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Bringing molecules back into molecular evolution.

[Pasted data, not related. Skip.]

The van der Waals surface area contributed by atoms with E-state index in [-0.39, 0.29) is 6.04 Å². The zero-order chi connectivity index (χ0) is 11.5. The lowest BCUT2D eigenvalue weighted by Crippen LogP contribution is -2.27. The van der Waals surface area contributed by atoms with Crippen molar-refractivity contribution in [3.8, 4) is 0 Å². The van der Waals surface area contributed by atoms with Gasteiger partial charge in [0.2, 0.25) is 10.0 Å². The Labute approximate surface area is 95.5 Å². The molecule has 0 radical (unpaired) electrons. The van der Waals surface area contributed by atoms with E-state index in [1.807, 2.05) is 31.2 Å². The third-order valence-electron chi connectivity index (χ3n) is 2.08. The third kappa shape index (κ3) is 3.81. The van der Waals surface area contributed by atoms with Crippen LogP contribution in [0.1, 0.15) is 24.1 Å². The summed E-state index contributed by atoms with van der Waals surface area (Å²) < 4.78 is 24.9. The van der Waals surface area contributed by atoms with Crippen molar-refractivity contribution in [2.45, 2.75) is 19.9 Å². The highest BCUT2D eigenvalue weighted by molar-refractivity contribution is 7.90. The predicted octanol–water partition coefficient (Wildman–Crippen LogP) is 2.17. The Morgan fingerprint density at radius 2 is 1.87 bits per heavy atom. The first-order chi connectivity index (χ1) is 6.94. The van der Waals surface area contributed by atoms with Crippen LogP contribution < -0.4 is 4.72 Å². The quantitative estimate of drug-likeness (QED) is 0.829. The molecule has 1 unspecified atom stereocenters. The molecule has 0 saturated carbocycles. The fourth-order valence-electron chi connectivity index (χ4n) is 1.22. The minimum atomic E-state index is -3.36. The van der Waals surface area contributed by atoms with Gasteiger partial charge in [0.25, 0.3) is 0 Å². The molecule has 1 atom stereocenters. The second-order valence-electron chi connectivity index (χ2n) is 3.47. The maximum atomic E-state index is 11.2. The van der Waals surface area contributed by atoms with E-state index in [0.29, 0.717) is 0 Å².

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Review Bringing Molecules Back into Molecular Evolution Claus O. Wilke* Section of Integrative Biology, Center for Computational Biology and Bioinformatics, and Institute of Cell and Molecular Biology, The University of Texas at Austin, Austin, Texas, United States of America In this article, I focus on the evolution of protein-coding genes, the area I am most familiar with myself. However, my overall message, that it is time to bring the molecules back into molecular evolution, similarly applies to other genetic sequences, such as intergenic regions, RNA genes, or the various forms of short RNAs. I will consider three broad areas, corresponding to three distinct research goals: (i) reconstructing and interpreting past evolutionary events; (ii) identifying fundamental principles of molecular evolution; and (iii) predicting probable evolutionary trajectories. Abstract: Much molecular-evolution research is concerned with sequence analysis. Yet these sequences represent real, three-dimensional molecules with complex structure and function. Here I highlight a growing trend in the field to incorporate molecular structure and function into computational molecular-evolution work. I consider three focus areas: reconstruction and analysis of past evolutionary events, such as phylogenetic inference or methods to infer selection pressures; development of toy models and simulations to identify fundamental principles of molecular evolution; and atom-level, highly realistic computational modeling of molecular structure and function aimed at making predictions about possible future evolutionary events. Reconstructing and Interpreting Past Evolutionary Events A major goal of comparative sequence analysis is to reconstruct and/or interpret past evolutionary events. For example, we may have sequences from multiple species and want to know how they relate to each other, which specific sequence changes caused them to diverge, and whether certain sites were under particularly strong selective pressure. The standard analysis pipeline for such questions is to align sequences, build trees, and run scans for positive or other types of selection, and/or for recombination. This analysis pipeline uses nothing but sequences as input. Only once the analysis is completed may the researchers take sites of interest they have identified, map them back onto the structure of the protein they are studying, and carry out further experimentation. (However, increasingly the initial sequence analysis is only the prerequisite for a successful study, and the value of the study is defined by the follow-up work; see e.g., [1,2].) The standard analysis approach has been highly successful. Yet it ignores most of the biochemistry that ultimately determines the fitness landscape in which sequences evolve. Thus, methods that combine sequence data with additional information, such as protein structure, should yield more sensitive and more accurate estimates than methods based on sequence data alone. On the basis of this premise, a few groups have started to develop such methods. For example, some authors have developed models of coding-sequence evolution that incorporate interactions among sites mediated by protein structure [3–5]. (See also this review: This is an ‘‘Editors’ Outlook’’ article for PLoS Computational Biology. Introduction The field of molecular evolution investigates how genes and genomes evolve over time. It has its origin in the late 1960s, when the first DNA and protein sequences were becoming available. With rapid progress in sequencing technologies came ever increasing demand for computational tools to study molecular evolution. Today, molecular evolution is among the largest subfields of evolutionary biology, and arguably one of the most computationally advanced. Thousands of person years have gone into developing sophisticated alignment algorithms, phylogenetictree reconstruction methods, or statistical tests for positive selection. A side effect of the strong emphasis on developing sophisticated methods for sequence analysis has been that the underlying biophysical objects represented by the sequences, DNA molecules, RNA molecules, and proteins, have taken a back-seat in much computational molecular-evolution work. The vast majority of algorithms for sequence analysis, for example, incorporate no knowledge of biology or biochemistry besides that DNA and RNA sequences use an alphabet of four letters, protein sequences use an alphabet of 20, and the genetic code converts one into the other. The choice to treat DNA, RNA, and proteins simply as strings of letters was certainly reasonable in the late 20th century. Computational power was limited and many basic aspects of sequence analysis were still relatively poorly understood. However, in 2012 we have extremely powerful computers and a large array of highly sophisticated algorithms that can analyze strings of letters. It is now time to bring the molecules back into molecular evolution. Several groups have embarked on this path, and I will highlight some of the work that has been done and speculate on future developments we may see. PLoS Computational Biology | www.ploscompbiol.org Citation: Wilke CO (2012) Bringing Molecules Back into Molecular Evolution. PLoS Comput Biol 8(6): e1002572. doi:10.1371/journal.pcbi.1002572 Editor: Sergei L. Kosakovsky Pond, University of California San Diego, United States of America Published June 28, 2012 Copyright: ß 2012 Claus O. Wilke. This is an open-access article distributed under the terms of the Creative Commons Attribution License, which permits unrestricted use, distribution, and reproduction in any medium, provided the original author and source are credited. Funding: Funding was received from NIH grant R01 GM088344 and NSF Cooperative Agreement No. DBI-0939454. The funders had no role in the preparation of the manuscript. Competing Interests: The author has declared that no competing interests exist. * E-mail: wilke@austin.utexas.edu 1 June 2012 | Volume 8 | Issue 6 | e1002572 [6].) Similarly, some authors have incorporated knowledge of protein structure in methods of ancestral state reconstruction [7]. Finally, in phylogenetic-tree inference, evidence is accumulating that independence of sites may not be a good assumption [8] for protein-coding and even more so for RNA-coding sequences. Thus, future methods of phylogenetic tree reconstruction may also incorporate structural information in some form. Coarse-grained models of protein-sequence evolution are being developed that may be useful for this purpose [9]. The development of methods that integrate molecular structure into sequence analysis is still in its infancy. While several groups are exploring a variety of approaches, none of these approaches is well established at this time. Comparative analyses that use nothing but sequence data remain state of the art. My expectation for the near future is that we will continue to see efforts to extend comparative analyses beyond sequence data alone. Eventually, some of these efforts will prove sufficiently useful that it will become commonplace to combine sequence data with structural, functional, or other molecular data in comparative analyses. [9,14–16,18–22] or protein–protein interactions [22–24]. Models may represent individual evolving proteins [18,20,21,23] or entire cells [19,22,24]. Finally, some groups elucidate the molecular fitness landscapes that underlie adaptive events [25–27]. Works such as these aim to identify the biophysical mechanisms that drive molecular evolution. I believe that we have only scratched the surface of what is possible with simple, biophysically inspired models of molecular evolution. I expect that we are going to see more of this modeling approach in the coming years, and that it will help us to develop a deeper understanding of fundamental principles of molecular evolution. Predicting Probable Evolutionary Trajectories For many real-world applications, it would be useful to be able to predict future evolutionary events. For example, we know that H5N1 avian influenza could potentially cause a deadly pandemic if it ever evolved the ability to effectively spread between humans. What we do not know [28] is the likelihood that it will evolve this ability, nor whether it might possibly become less pathogenic as it evolves more effective human-to-human transmission capabilities. As a second example, some authors have proposed treating infectious diseases with interfering particles (e.g., [29]). Because of the potential for transmission of these particles among infected patients, the safety of such treatments stands and falls with our ability to accurately predict how such therapeutic particles might evolve once released. Since evolution is a stochastic process, we cannot expect to ever predict which specific mutations will accumulate in a given lineage. However, at least in principle, we should be able to make probabilistic predictions of the form ‘‘Outcome A is the most likely, and has a 37% probability of occurring; outcome B is the second most likely, and has a 24% probability of occurring.’’ It would be tremendously useful if we could make such predictions reliably, in particular for rapidly evolving pathogens. Therefore, there is growing interest among evolutionary biologists to develop predictive frameworks [30–33]. In my opinion, successful approaches in this area will most likely involve realistic, atomlevel computational modeling of the system of interest. With rapid increases in computational power over the last two decades, realistic modeling of biological systems is becoming increasingly feasible. At the molecular level, obvious applications of realistic modeling are atom-level predictions of protein structure [34] or protein-folding dynamics [35,36], and computational enzyme design [37–39]. The accuracy of these computational models, when they work, is getting quite good. For example, in computational enzyme design, where the goal is to design catalytically active enzymes de novo, crystal structures of successfully designed enzymes are often very close to the computationally predicted ones [39]. However, it is common that only a small number of the computational designs actually work as expected. In a recent study, 84 computationally designed enzymes were evaluated experimentally [39]. Of those, 50 were soluble and only two catalyzed the desired reaction. At present, atom-level modeling of proteins is not commonly used in applications of evolutionary biology (but see [40]). However, it seems to me that as our modeling capability improves, a logical next step will be to apply these models to predicting evolution. If we can predict computationally which mutants will be able to carry out specific functions, then we should also be able to predict which mutants are likely to arise under specific, welldefined selection pressures. While I cannot imagine that we will ever be able to solve open-ended problems, such as, for example, Identifying Fundamental Principles of Molecular Evolution Besides understanding and interpreting specific evolutionary events, evolutionary biologists also aim to identify fundamental principles of molecular evolution. Fundamental principles are insights that apply to many different biological systems; a classical example would be the finding that codon usage bias correlates with gene expression level [10,11]. The search for fundamental principles tends to require somewhat different computational approaches than the analysis of past evolutionary events. It often involves developing toy models (either in the form of mathematical equations or of simulations) to explore possible system dynamics under different modeling assumptions or parameter choices. The specific toy models to be explored are usually inspired by observations from past evolutionary events. To give an example from my own research, starting about 10 years ago many groups found that highly expressed proteins evolve slowly [12]. This observation prompted several authors to develop models of varying complexity that might explain the pattern [13–17]. Toy models of evolution have been studied for over a century. And much of this work has not considered the underlying biochemistry of the evolving organism. For example, the population-genetics literature contains plenty of abstract, mathematical models (such as two-locus, two-allele models) that make absolutely no assumptions about the mechanisms that connect different allelic states with different fitness values. These abstract mathematical models are valuable, of course, yet they can get us only so far. Most importantly, they cannot explain how, mechanistically, genotype maps to phenotype and fitness. As we try to get a better understanding of the genotypephenotype map, we have to build more realistic models. For example, virtually all the models trying to explain the relationship between evolutionary rate and expression level make concrete assumptions about mechanisms of protein folding and function [13–17]. Many implement an actual (though simplified) proteinfolding model in which actual amino-acid sequences are computationally folded, using either a lattice [14,15] or an off-lattice [16] approach. More generally, we are seeing an increased trend towards integrating some biophysical realism into toy models of evolution. Several groups are regularly working with models that incorporate some aspect of protein biochemistry, such as protein fold stability PLoS Computational Biology | www.ploscompbiol.org 2 June 2012 | Volume 8 | Issue 6 | e1002572 to predict all the sequence changes an invasive species will undergo as it is introduced into a new environment, we should have reasonable success for well-defined problems, such as to find the mutations an animal virus would require to bind to the human form of the receptor it uses for cell entry in its host species. An alternative to atom-level modeling can be statistical inference of biophysically important sites from large sequence alignments. For example, in a recent paper Bloom and Glassman [41] proposed a method to infer the effect of point mutations on protein stability from the distribution of mutations in a dense phylogeny. This method performed better in predicting measured DDG values than alternative methods based on protein structure and atomic force fields. Bloom and co-workers then used this method to identify mutations that were likely to be involved in the evolution of oseltamivir resistance in influenza [42]. Regardless of whether one uses atom-level modeling or statistical approaches, computational predictions are not going to be perfect. Thus, computational methods to predict evolution are most likely going to be useful in generating candidate scenarios. These candidate scenarios will include many false positives and will have to be screened experimentally to separate false from true positives. Author’s Biography Claus O. Wilke is an Associate Professor in the Section of Integrative Biology at The University of Texas at Austin. He is also a member of the Center for Computational Biology and Bioinformatics and the Institute for Cell and Molecular Biology at The University of Texas at Austin. Dr. Wilke received his PhD in theoretical physics from the RuhrUniversity Bochum, Germany, in 1999. From 2000 to 2004, he was a postdoc at the California Institute of Technology, working on viral evolution and artificial life. After his postdoc, he spent a year as a Research Assistant Professor at the Keck Graduate Institute of Applied Life Sciences, Claremont, before joining The University of Texas in the fall of 2005. His current research interests are in molecular evolution, structural biology, and biostatistics. Dr. Wilke is the author of approximately 100 scientific papers. He serves as Associate Editor for PLoS Computational Biology and PLoS Pathogens, and as Section Editor for BMC Evolutionary Biology. In 2011, Dr. Wilke was recognized as a Leading Texas Innovator by The Academy of Medicine, Engineering, and Science of Texas. Summary impediment to more routine use of such models is likely the lack of widely available, easy-to-use implementations. Hopefully, we will see progress in this area soon. Methods to predict future evolutionary trajectories do not really exist at this time. However, there is a growing interest in developing them. I believe that the computational methods required for this type of prediction are falling into place in the protein-design field; we may soon see a first, small-scale demonstration that computational prediction of evolutionary trajectories is actually possible. There is a growing trend in widely differing subfields of molecular evolution to increase biophysical realism in computational models of sequence evolution. Some subfields are further along this path than others. Among groups developing simple toy models of evolution, models incorporating some biophysical realism have been quite popular in recent years. By contrast, statistical models of sequence evolution incorporating biophysical realism are being developed by some groups but are not being routinely applied in sequence-analysis applications. A major References 1. Sawyer SL, Wu LI, Emerman M, Malik HS (2005) Positive selection of primate TRIM5a identifies a critical species-specific retroviral restriction domain. Proc Natl Acad Sci U S A 102: 2832–2837. 2. Balakirev ES, Anisimova M, Ayala FJ (2011) Complex interplay of evolutionary forces in the ladybird homeobox genes of Drosophila melanogaster. PLoS ONE 6: e22613. doi:10.1371/journal.pone.0022613 3. Robinson DM, Jones DT, Kishino H, Goldman N, Thorne JL (2003) Protein evolution with dependence among codons due to tertiary structure. Mol Biol Evol 20: 1692–1704. 4. Lartillot NN, Bryant D, Philippe H (2005) Site interdependence attributed to tertiary structure in amino acid sequence evolution. Gene 347: (uma glicolipoproteína essencial para a manutenção dos ovócitos) necessária para o ciclo reprodutivo (KIME, 1999). Esse fato pode ser corroborado por Sato et al (2005), que mostraram um comprometimento na maturação dos ovócitos de fêmeas de P. argenteus coletadas no trecho JB. O aspecto estrutural geral do fígado em P. argenteus mostra diferenças marcantes nas características histológicas e histoquímicas entre os diferentes locais de coleta, indicando assim que a abordagem histológica aqui utilizada para o fígado é altamente sensível às condições ambientais à jusante da barragem Três Marias. No fígado dos animais coletados em JB, alterações morfológicas, tais como vacuolização, núcleos deslocados, hiperemia, inflamações e necrose foram menos frequentes que em JA. A ocorrência dos CMMs também pode ser um bom biomarcador de exposição a agentes de estresse diversos (RABITTO et al, 2005). Alguns autores demonstraram que CMMs em órgãos como fígado, rins, baço e intestino aumentam de tamanho e/ou frequência quando expostos a metais pesados e alcalóides (FOURNIER et al, 2001; AGIUS e ROBERTS, 2003; GLENCROSS et al, 2006; FISHELSON, 2006). Entretanto, não houve diferenças relativas a estes aspectos no presente estudo. Executando a diferença entre a composição dos pigmentos dentro de centros de diâmetros diferentes. Esse dado pode apontar para a dissimilaridade entre os CMMs de diferentes órgãos que é ressaltada no ANEXO I. Nesse contexto, nosso estudo analisou a morfologia de CMMs do fígado e do baço e mostra que as variações no número, morfologia, distribuição dos pigmentos composição elementar e atividade NAG encontradas fornem evidências dessa dissimilaridade metabólica dos CMMs nos diferentes órgãos. Estudos anteriores - 54 - (WOLKE, 1992; AGIUS e ROBERTS, 2003; FOURNIE et al, 2001; FISHELSON, 2006) têm sugerido que os CMMs podem aumentar em número e tamanho sob condição de estresse, mas a possível relação entre fígado e baço CMMs não é discutida. Outro aspecto que aponta para essa diferença entre os órgãos são as características dos grânulos que contem os pigmentos. A ocorrência dos grânulos contendo pigmentos, tais como a melanina, a hemossiderina e a lipofuscina nos CMMs pode ser uma indicação de sua função metabólica (WOLKE, 1992; AGUIS e ROBERTS, 2003). A lipofuscina está associada ao desequilíbrio na renovação celular, envolvendo atividades lisossômicas e peroxidação lipídica de membrana (PICKFORD, 1953), enquanto hemossiderina está associada à degradação de hemácias e processos de armazenagem de ferro (AISEN et al, 2001). Em nosso estudo, nos CMMs do fígado a lipofuscina foi predominante nos CMMs menores do que 0,010 m2, enquanto que os CMMs maiores que 0,010 mm2 foram ricos em hemossiderina. Estes resultados mostram que no fígado de P. argenteus, os CMMs parecem não ter a mesma função, o que pode refletir uma diferença entre os CMMs do fígado e baço. Nossos resultados demonstram também diferenças na distribuição dos pigmentos dos CMMs nos diferentes órgãos. Esses dados são corroborados pelo estudo histoquímico de Leknes (2004) que mostrou uma grande quantidade de grânulos contendo precipitados de ferro no fígado de Xiphophorus maculatus. A prevalência de hemossiderina, indicada pela presença de ferro detectado pela histoquímica de Perls, microanálise de raios-x e a associação entre eritrócitos e macrófagos em CMMs do fígado, demonstra que essas estruturas presente no fígado estão diretamente envolvidas no metabolismo do ferro, e, portanto estão associadas com atividade fagocítica. Isto contrasta com a baixa ocorrência deste pigmento em CMMs do baço, sugerindo uma diminuição na capacidade fagocitária destes macrófagos. Rabitto et al (2005) associou a presença de hemossiderina no fígado de Hoplias malabaricus com eventos fagocitários. Além disso, Bucke et al (1992) mostraram que a diminuição em áreas ocupadas por hemossiderina em CMMs do baço de Limanda limanda foi associada com uma redução na atividade de fagocitose. Outro dado importante que demonstra claramente as diferenças na atividade fagocítica entre fígado e baço é a presença de grandes áreas desprovidas de pigmento nas amostras de baço, que não foram encontradas no fígado. Os processos de fagocitose dos CMMs podem estar relacionados também à presença de lipofuscina (BRUSLÈ e ANADÓN, 1996), uma vez que a presença deste - 55 - pigmento está diretamente associada com a peroxidação lipídica (ou seja, o estresse oxidativo) de organelas membranosas (AGIUS e ROBERTS, 2003; DREVNICK et al, 2008; DING et al, 2010). Assim, a maior ocorrência de lipofuscina em CMMs do fígado do que a encontrada no baço indica a maior atividade fagocitária do primeiro em comparação com o último em P. argenteus. Em contraste aos mamíferos, a melanogênese de peixes pode ocorrer em outras células estacionárias, tais como os macrófagos presentes em CMMs (HAUGARVOLL et al, 2006). Portanto, o aumento significativo de melanina em CMMs do baço pode indicar um papel na resposta imunológica. Na verdade, ROSAS et al (2002) mostraram que a melanina ativada pode mediar respostas imunológicas através da deposição de componentes C3 do sistema complemento, resultando em respostas inflamatórias. As diferenças entre MMCs do fígado e baço foram ainda confirmadas, considerando os resultados com o MET e MEV neste estudo. Em CMMs de fígado, foi observada a presença de grandes áreas com depósitos de partículados de ferritina associada com porções de material hidrofóbico, que foram evidentes em picos de ferro e enxofre, caracterizadas por microanálise de raios-X. Utilizando métodos histoquímicos, Leknes (2004) descreveu a prevalência de ferro em grânulos nos CMMs hepáticos de Xiphophorus maculatus, contrastando com sua ausência nos CMMs do baço de Trichogaster leeri e X. maculatus (LEKNES, 2007). Estes dados, juntamente com os nossos resultados de MET e microanálise de raios-X, reforçam nossa hipótese de que, além de armazenamento de ferro, os CMMs do fígado estão envolvidos em processos catabólicos celulares. Além disso, a identificação de enxofre e ferro nos grânulos dos CMMs encontrados no fígado indica a presença de complexos ferro-enxofre, que medeia processos de oxirredução (JOHNSON, 1998; AISEN et al, 2001). Este fato demonstra claramente o importante papel dos CMMs hepáticos no metabolismo do ferro. Estes dados são consistentes com os resultados da análise NAG mostrando uma maior taxa de absorbância no fígado quando comparado com o baço. Esses resultados sugerem a maior atividade fagocitária dos macrófagos presentes nos CMMs do fígado, uma vez que o ensaio de NAG é específico para macrófagos ativados (RUSSO et al, 2010). A estreita associação física entre macrófagos e linfócitos vista nos CMMs esplênicos de P. argenteus baço indica sua relação com reações imunológicas tais como eventos de apresentação de antígenos. Vigliano et al (2006) apresentaram evidências moleculares em sua análise imuno-histoquímica - 56 - mostrando marcação positiva para anticorpos de células dendríticas foliculares nos CMMs do baço de Cyprinus carpio, Odontesthes bonariensis e Solea senegalensis. Concluímos que as diferenças na composição elementar dos CMMs que estão associados com as dissimilaridades em suas características morfológicas e de grânulo pigmento contendo pigmentos claramente apontam para diferenças metabólicas em CMMs do fígado e do baço de P. argenteus. A partir desses resultados, propomos que estudos utilizando CMMs de P. argenteus como um biomarcador de estresse ambiental devam ser levados em consideração em situações distintas: estudo de estressores ambientais que levem ao estabelecimento de repostas imunológicas devem focar em CMMs do baço como agente de estudo; e por outro lado estressores que promovam alterações no estado metabólico normal das células em especial na renovação celular e processos de armazenamento devem ser desenvolvidos em CMMs presentes no figado. - 57 - CONCLUSÕES - 58 - A caracterização d melhor estado de saúde do peixe Prochilodus argenteus pode ser avaliada pela análise do fator de condição de Fulton (K). Os P. argenteus coletados à jusante da barragem de Três Marias apresentam diferenças quanto aos aspectos histopatológicos e ultra-estruturais do fígado e do baço e em relação àqueles à jusante do Rio Abaeté Os resultrados indicam que as alterações teciduais e ultra-estruturais no fígado de P. argenteus são resultantes das variações ambientais relacionadas à temperatura, à oxigenação e à concentração de metais (Cd, Zn, Cu e As) A degeneração hidrópica dos hepatócitos de P. argenteus pode ser utilizada como biomarcador à jusante da represa de Três Marias. Os CMMs presentes no fígado e no baço de P. argenteus apresentam diferenças na morfologia, características ultra-estruturais dos grânulos. Os CMMs hepáticos estudados estão principalmente envolvidos em processos relacionados à fagocitose e à armazenagem do ferro, diferindo dos CMMs do baço que têm seu seating systems for consumers, clinicians, and manufacturers. 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